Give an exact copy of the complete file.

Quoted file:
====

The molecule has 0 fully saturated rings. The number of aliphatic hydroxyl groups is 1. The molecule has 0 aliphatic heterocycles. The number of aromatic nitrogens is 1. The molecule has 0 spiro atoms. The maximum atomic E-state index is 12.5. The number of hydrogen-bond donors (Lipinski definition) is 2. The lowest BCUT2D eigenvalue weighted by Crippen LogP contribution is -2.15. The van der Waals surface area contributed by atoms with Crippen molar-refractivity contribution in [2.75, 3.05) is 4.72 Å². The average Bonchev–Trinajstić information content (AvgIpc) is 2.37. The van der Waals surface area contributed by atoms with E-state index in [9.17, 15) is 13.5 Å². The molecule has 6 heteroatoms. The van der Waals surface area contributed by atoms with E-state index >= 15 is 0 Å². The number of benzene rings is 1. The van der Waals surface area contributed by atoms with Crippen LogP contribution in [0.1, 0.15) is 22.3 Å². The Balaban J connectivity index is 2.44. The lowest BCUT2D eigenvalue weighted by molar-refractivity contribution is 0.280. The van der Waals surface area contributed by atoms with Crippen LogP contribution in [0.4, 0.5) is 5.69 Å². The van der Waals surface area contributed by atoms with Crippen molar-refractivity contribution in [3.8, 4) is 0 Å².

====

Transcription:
The molecule has 0 fully saturated rings. The number of aliphatic hydroxyl groups is 1. The molecule has 0 aliphatic heterocycles. The number of aromatic nitrogens is 1. The molecule has 0 spiro atoms. The maximum atomic E-state index is 12.5. The number of hydrogen-bond donors (Lipinski definition) is 2. The lowest BCUT2D eigenvalue weighted by Crippen LogP contribution is -2.15. The van der Waals surface area contributed by atoms with Crippen molar-refractivity contribution in [2.75, 3.05) is 4.72 Å². The average Bonchev–Trinajstić information content (AvgIpc) is 2.37. The van der Waals surface area contributed by atoms with E-state index in [9.17, 15) is 13.5 Å². The molecule has 6 heteroatoms. The van der Waals surface area contributed by atoms with E-state index >= 15 is 0 Å². The number of benzene rings is 1. The van der Waals surface area contributed by atoms with Crippen LogP contribution in [0.1, 0.15) is 22.3 Å². The Balaban J connectivity index is 2.44. The lowest BCUT2D eigenvalue weighted by molar-refractivity contribution is 0.280. The van der Waals surface area contributed by atoms with Crippen LogP contribution in [0.4, 0.5) is 5.69 Å². The van der Waals surface area contributed by atoms with Crippen molar-refractivity contribution in [3.8, 4) is 0 Å².